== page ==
Ann Wilson of Heart: An Interview With a Rock Veteran

Ann Wilson 2 by Jess Griffin

While she might be known for some of her big hits of decades past as part of rock and roll group Heart, Ann Wilson is her own force to be reckoned with. Setting out on her own tour, Ann is stretching her wings and giving fans a dose of her own musical stylings. We had the chance to chat with Ann about her tour, how the music industry has changed and what it’s like to embark on a solo project. You can catch her live on Tuesday, May 23 at Celebrity Theatre.

AFM: Your current tour is a mix of different types of songs. Can you tell me a little bit more about it and what’s inspired you to choose the songs that you’ve chosen to perform?
Ann Wilson: I’m doing a solo tour and it’s a mixture of a few Heart songs—not a whole lot, probably four—reimanged. It’s also new songs that have been written in the last year or so and it’s classic covers. It’s a really cool thing. We have the full video program for each song so it’s really a total experience for people when they come.

AFM: You’ll be performing a few classic Heart songs. What is it like to perform some of those songs decades later and people are still singing along with you?
AW: It’s great. I like making people happy and that’s what makes them happy and I like doing them myself. But I had to revisit and sort of change them up a little bit and I think that the changes we made are really cool.

AFM: What is it like to be doing your own tour and own solo project as opposed to with a group?
AW: It’s really inspiring. It’s all fresh. It’s really great to get to climb out of the old way and strike some new ground. It’s great and really refreshing.

AFM: Is there anything challenging about it?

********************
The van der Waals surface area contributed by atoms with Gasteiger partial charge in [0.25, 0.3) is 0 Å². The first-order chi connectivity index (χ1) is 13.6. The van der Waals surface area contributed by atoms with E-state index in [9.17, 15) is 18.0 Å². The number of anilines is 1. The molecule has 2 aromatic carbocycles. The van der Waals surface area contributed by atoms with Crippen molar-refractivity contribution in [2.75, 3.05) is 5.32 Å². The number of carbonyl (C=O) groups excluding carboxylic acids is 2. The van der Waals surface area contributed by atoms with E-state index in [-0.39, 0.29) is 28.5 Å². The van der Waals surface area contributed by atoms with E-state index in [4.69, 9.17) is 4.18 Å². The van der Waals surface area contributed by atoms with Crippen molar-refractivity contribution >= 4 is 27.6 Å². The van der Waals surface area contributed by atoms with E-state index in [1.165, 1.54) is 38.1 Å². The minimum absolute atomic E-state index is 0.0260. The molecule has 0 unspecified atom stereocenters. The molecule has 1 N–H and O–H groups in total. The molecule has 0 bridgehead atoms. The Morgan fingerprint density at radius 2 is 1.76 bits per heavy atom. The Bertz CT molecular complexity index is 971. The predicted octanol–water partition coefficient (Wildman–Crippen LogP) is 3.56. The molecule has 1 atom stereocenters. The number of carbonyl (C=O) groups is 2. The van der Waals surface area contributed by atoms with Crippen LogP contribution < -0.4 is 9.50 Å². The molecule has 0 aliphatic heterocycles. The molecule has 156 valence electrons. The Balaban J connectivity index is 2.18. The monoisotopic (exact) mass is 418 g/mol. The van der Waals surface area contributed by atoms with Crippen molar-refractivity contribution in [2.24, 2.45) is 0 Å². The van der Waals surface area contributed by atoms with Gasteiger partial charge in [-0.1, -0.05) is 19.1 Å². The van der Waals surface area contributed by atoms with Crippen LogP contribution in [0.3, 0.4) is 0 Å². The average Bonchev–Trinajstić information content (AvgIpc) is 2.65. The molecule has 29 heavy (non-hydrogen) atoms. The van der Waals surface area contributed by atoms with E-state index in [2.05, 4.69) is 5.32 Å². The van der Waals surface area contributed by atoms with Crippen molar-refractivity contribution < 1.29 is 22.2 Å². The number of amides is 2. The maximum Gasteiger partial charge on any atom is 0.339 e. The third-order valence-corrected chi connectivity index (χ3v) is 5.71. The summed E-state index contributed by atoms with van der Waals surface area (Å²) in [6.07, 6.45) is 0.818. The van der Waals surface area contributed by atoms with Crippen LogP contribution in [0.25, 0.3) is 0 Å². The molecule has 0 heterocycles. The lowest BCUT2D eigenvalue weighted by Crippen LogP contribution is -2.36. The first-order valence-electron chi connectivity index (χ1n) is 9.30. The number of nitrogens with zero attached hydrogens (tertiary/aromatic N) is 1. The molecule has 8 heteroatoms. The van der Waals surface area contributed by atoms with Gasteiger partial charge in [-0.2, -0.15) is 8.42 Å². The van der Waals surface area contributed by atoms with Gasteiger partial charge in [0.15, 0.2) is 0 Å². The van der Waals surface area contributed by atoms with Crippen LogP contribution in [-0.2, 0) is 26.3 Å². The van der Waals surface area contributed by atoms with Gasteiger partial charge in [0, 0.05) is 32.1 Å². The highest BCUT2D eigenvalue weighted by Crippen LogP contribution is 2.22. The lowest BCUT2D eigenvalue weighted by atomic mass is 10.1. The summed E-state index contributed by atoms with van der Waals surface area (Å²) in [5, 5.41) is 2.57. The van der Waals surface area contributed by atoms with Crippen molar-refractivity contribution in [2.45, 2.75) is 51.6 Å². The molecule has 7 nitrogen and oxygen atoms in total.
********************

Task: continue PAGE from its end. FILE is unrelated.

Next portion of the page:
AW: It’s a longer set than I’ve ever done since I’ve been doing concerts. It’s two hours and Heart was doing 70 minutes so it’s physically challenging but that’s about the only part that’s challenging really. I really like the people and I love our great band. It’s new and I love it.

AFM: How has the music industry changed from when you first entered it to what it is today?
AW: It’s unrecognizable. Back then it was pretty much based on the main selling techniques which were radio play and album sales and then, if people heard you on the radio and they bought your album, they would consider going to see you live. Now it’s kind of reversed. They come and see you live or they might catch some type of a YouTube situation online but they don’t want to buy records. They don’t want to collect things. They want to stream things. So that’s a real big difference. You can’t sit at home and rest on your laurels and collect record royalties and have a life. The thing to do now is to go out and to be there and do it, which I like because it means that you have to be authentic. It means that you have to really want to do it. You have to be good and you can’t fake it.

AFM: What do you hope people will take away from your show?
AW: I hope they’ll have a really fun experience. All the songs have some kind of message so I hope that the show will provoke their thoughts and their feelings and that they’ll just be able to get out of their lives for a couple of hours and just really enjoy something. And see what I can do outside of Heart.

AFM: After the tour what can fans expect from you?
AW: I don’t know yet. I haven’t thought that far ahead yet. We’re not putting deadlines on anything. We’re just kind of developing as we go which is really great.

AFM: Do you feel like you have more free rein to do things your own way and on your time as a solo artist?
AW: Way more. It had become sort of like a deadline always hanging over my head before and there were no changes from here to here so this is really like a rebirth for me.

AFM: Are you looking forward to the Phoenix show?
AW: It’s one of the hottest places in the country. We’re playing the same place, Celebrity Theatre, that’s in the round. That night we can’t have our video program because there’s no place to put it in the middle of the room but I think people will still love it. Every time we’ve played there it’s been a real fun thing. There’s not a bad seat in the house. People are into it.

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